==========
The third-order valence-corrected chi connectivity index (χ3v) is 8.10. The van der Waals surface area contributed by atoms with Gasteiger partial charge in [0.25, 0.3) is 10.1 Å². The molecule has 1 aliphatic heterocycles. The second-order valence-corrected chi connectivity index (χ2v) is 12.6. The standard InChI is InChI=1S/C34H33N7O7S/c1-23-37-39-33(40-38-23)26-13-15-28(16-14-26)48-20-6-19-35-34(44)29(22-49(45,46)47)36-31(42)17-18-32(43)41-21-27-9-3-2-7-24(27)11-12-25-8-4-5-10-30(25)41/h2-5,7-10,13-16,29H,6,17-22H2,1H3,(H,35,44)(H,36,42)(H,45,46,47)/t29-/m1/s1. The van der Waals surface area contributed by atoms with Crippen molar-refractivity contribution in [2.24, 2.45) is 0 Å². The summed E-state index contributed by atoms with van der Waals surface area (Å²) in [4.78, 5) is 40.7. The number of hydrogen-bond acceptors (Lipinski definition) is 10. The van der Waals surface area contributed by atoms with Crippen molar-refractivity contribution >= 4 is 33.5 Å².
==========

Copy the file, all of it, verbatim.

The third-order valence-corrected chi connectivity index (χ3v) is 8.10. The van der Waals surface area contributed by atoms with Gasteiger partial charge in [0.25, 0.3) is 10.1 Å². The molecule has 1 aliphatic heterocycles. The second-order valence-corrected chi connectivity index (χ2v) is 12.6. The standard InChI is InChI=1S/C34H33N7O7S/c1-23-37-39-33(40-38-23)26-13-15-28(16-14-26)48-20-6-19-35-34(44)29(22-49(45,46)47)36-31(42)17-18-32(43)41-21-27-9-3-2-7-24(27)11-12-25-8-4-5-10-30(25)41/h2-5,7-10,13-16,29H,6,17-22H2,1H3,(H,35,44)(H,36,42)(H,45,46,47)/t29-/m1/s1. The van der Waals surface area contributed by atoms with Crippen molar-refractivity contribution in [2.24, 2.45) is 0 Å². The summed E-state index contributed by atoms with van der Waals surface area (Å²) in [4.78, 5) is 40.7. The number of hydrogen-bond acceptors (Lipinski definition) is 10. The van der Waals surface area contributed by atoms with Crippen molar-refractivity contribution >= 4 is 33.5 Å².